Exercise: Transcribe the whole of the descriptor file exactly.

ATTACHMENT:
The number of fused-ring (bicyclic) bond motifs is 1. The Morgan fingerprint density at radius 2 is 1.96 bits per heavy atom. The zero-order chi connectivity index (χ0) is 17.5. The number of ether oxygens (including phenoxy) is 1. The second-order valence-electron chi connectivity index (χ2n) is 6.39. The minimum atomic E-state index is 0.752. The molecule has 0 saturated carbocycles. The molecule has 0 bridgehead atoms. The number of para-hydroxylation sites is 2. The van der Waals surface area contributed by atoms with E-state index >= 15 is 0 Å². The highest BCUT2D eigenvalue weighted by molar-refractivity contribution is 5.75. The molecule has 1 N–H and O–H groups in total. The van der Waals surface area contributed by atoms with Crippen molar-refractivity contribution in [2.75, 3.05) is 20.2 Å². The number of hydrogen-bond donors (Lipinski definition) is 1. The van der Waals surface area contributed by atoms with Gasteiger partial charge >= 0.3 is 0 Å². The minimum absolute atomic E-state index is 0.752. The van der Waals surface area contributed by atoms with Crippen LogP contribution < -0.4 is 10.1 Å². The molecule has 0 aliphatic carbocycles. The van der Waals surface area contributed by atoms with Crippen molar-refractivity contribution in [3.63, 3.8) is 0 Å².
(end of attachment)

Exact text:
The number of fused-ring (bicyclic) bond motifs is 1. The Morgan fingerprint density at radius 2 is 1.96 bits per heavy atom. The zero-order chi connectivity index (χ0) is 17.5. The number of ether oxygens (including phenoxy) is 1. The second-order valence-electron chi connectivity index (χ2n) is 6.39. The minimum atomic E-state index is 0.752. The molecule has 0 saturated carbocycles. The molecule has 0 bridgehead atoms. The number of para-hydroxylation sites is 2. The van der Waals surface area contributed by atoms with E-state index >= 15 is 0 Å². The highest BCUT2D eigenvalue weighted by molar-refractivity contribution is 5.75. The molecule has 1 N–H and O–H groups in total. The van der Waals surface area contributed by atoms with Crippen molar-refractivity contribution in [2.75, 3.05) is 20.2 Å². The number of hydrogen-bond donors (Lipinski definition) is 1. The van der Waals surface area contributed by atoms with Gasteiger partial charge >= 0.3 is 0 Å². The minimum absolute atomic E-state index is 0.752. The van der Waals surface area contributed by atoms with Crippen LogP contribution < -0.4 is 10.1 Å². The molecule has 0 aliphatic carbocycles. The van der Waals surface area contributed by atoms with Crippen molar-refractivity contribution in [3.63, 3.8) is 0 Å².